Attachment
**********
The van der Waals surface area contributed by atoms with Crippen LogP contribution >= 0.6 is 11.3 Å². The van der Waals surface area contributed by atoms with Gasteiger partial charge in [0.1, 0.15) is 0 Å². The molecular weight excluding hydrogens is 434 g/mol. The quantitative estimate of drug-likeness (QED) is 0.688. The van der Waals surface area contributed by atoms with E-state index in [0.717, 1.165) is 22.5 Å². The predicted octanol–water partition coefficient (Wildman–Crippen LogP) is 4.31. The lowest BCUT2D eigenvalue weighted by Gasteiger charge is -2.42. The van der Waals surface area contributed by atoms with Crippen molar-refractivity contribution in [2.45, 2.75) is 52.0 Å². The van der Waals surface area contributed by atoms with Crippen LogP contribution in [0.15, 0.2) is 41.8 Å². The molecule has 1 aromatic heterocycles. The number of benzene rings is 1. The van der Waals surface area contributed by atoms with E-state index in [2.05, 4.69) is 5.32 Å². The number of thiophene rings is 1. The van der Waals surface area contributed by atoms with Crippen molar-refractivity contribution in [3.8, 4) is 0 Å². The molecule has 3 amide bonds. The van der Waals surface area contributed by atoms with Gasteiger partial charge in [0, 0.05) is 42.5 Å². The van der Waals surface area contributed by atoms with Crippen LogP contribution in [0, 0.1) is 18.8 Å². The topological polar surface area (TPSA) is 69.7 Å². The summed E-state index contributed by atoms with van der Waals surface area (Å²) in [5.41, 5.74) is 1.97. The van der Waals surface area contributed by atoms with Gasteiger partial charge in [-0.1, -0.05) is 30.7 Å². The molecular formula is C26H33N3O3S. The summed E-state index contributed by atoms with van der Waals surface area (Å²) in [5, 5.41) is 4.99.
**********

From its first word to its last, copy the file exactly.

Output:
The van der Waals surface area contributed by atoms with Crippen LogP contribution >= 0.6 is 11.3 Å². The van der Waals surface area contributed by atoms with Gasteiger partial charge in [0.1, 0.15) is 0 Å². The molecular weight excluding hydrogens is 434 g/mol. The quantitative estimate of drug-likeness (QED) is 0.688. The van der Waals surface area contributed by atoms with E-state index in [0.717, 1.165) is 22.5 Å². The predicted octanol–water partition coefficient (Wildman–Crippen LogP) is 4.31. The lowest BCUT2D eigenvalue weighted by Gasteiger charge is -2.42. The van der Waals surface area contributed by atoms with Crippen molar-refractivity contribution in [2.45, 2.75) is 52.0 Å². The van der Waals surface area contributed by atoms with Crippen LogP contribution in [0.15, 0.2) is 41.8 Å². The molecule has 1 aromatic heterocycles. The number of benzene rings is 1. The van der Waals surface area contributed by atoms with E-state index in [2.05, 4.69) is 5.32 Å². The number of thiophene rings is 1. The van der Waals surface area contributed by atoms with Crippen molar-refractivity contribution in [3.8, 4) is 0 Å². The molecule has 3 amide bonds. The van der Waals surface area contributed by atoms with Gasteiger partial charge in [0, 0.05) is 42.5 Å². The van der Waals surface area contributed by atoms with Crippen LogP contribution in [0, 0.1) is 18.8 Å². The topological polar surface area (TPSA) is 69.7 Å². The summed E-state index contributed by atoms with van der Waals surface area (Å²) in [5.41, 5.74) is 1.97. The van der Waals surface area contributed by atoms with Gasteiger partial charge in [-0.1, -0.05) is 30.7 Å². The molecular formula is C26H33N3O3S. The summed E-state index contributed by atoms with van der Waals surface area (Å²) in [5, 5.41) is 4.99.